Monday, 30 June 2014

Ave spes et salus: a hymn to Maria.

Whoever thinks that the history of Christian dogmas is one of peace and serenity is utterly wrong: monks and bishops fighting with each other at synods – and not only with words.  Often the divisions were not only ideological, but also ethnical and theological points were used to underline ones background.
One of the issues was the status of Maria. Maria worship started in Egypt in the second century, which explains why she has taken over traits of Isis. Isis was originally an Egyptian goddess, but in the Hellenistic period, her cult spread over the Roman Empire as one of the many mystery cults. Indeed, Christianity was one of these cults too and the formation of this religion cannot be understood without knowledge of its socio-religious context. In popular devotion Maria had risen to the status of goddess, which is theologically impossible, but somehow her importance had to be theologically defined. At the first council of Ephesus in 431 she got the status of `Theotokos’ Mother of God. Much to the dislike of Nestorius, patriarch of Constantinople, and his followers. They were of the opinion that no one could be called Mother of God. At the same council Nestorius was condemned as heretical and had to flee to Persia. Why is it that the more reasonable theologians of the ancient church are the first to be condemned? Take Arius (`the Trinity is a philosophical monstrum and Jesus is not God’) or Pelagius (`there is free will!’).  Well, only God knows.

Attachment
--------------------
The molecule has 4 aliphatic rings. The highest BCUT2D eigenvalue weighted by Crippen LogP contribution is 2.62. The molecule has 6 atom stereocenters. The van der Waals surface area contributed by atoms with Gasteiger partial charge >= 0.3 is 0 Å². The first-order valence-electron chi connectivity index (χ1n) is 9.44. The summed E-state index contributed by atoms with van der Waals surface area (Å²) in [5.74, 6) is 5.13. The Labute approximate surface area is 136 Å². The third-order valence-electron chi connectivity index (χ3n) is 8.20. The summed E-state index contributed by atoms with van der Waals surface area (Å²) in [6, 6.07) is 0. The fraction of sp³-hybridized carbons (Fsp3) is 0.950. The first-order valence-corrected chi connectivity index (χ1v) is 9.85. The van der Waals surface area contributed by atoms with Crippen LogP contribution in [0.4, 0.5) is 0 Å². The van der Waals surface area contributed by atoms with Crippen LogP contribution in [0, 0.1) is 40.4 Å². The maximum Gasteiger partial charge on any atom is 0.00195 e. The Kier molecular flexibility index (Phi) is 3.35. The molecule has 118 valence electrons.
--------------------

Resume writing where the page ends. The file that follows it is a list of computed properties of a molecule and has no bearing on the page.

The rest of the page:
All this came to my mind when I recently made a translation of the following hymn. A friend had asked a translation for a choir for their program booklet and of course I was willing to do so.  I have no clue how old this hymn is, but I wouldn’t be surprised if it is from before 1000.  I would be glad to exchange a couple of Maria hymns for couple of hymn to Isis:  almost nothing has survived, just one hymn discovered in Nag Hammadi.
The Latin is quite simple with here and there mediaeval words.

Ave spes et salus
infirmorum ,
revocatrix.                                       revocatrix (f.)): one who calls back

Salve fax coelestis
luminosa ,

Laude plus laudabilis
coeli terraeque gyro                      gyrus: circular motion
dominaris ;                                       dominor (+abl.): to rule over

Virgo venerabilis
materque sine viro
nuncuparis,                                      nuncupo: to call, name (nomen + capio)

Summi regis nostri
plasmatoris                                      plasmatororis (m,):  creator
sedes amoris                                   sedes,  –es (f.): seat, foundation

aberrati sumus
in hac via,
virgo Maria,
male stamus

in peccatis multis
constituti ,                                        constitutus: placed, set
per te soluti                                     in order that we may become released by you
ut fiamus.

Da tuo juvamine                             juvamen , –aminis (n.): aid, help
delectamenta carnis superare,  delectamentum (n.): pleasure
ut sine gravamine                           gravamen, -aminis (n.): trouble, hindrence
die novissimo queamus stare       die novissimo: youngest day.  queo quivi quitum: be able

coram justo judice                          coram (+ abl.): before the eyes of
et non flendo
cum damnatis.

Hoc perpendat                                perpendo perpendi (-ere) to consider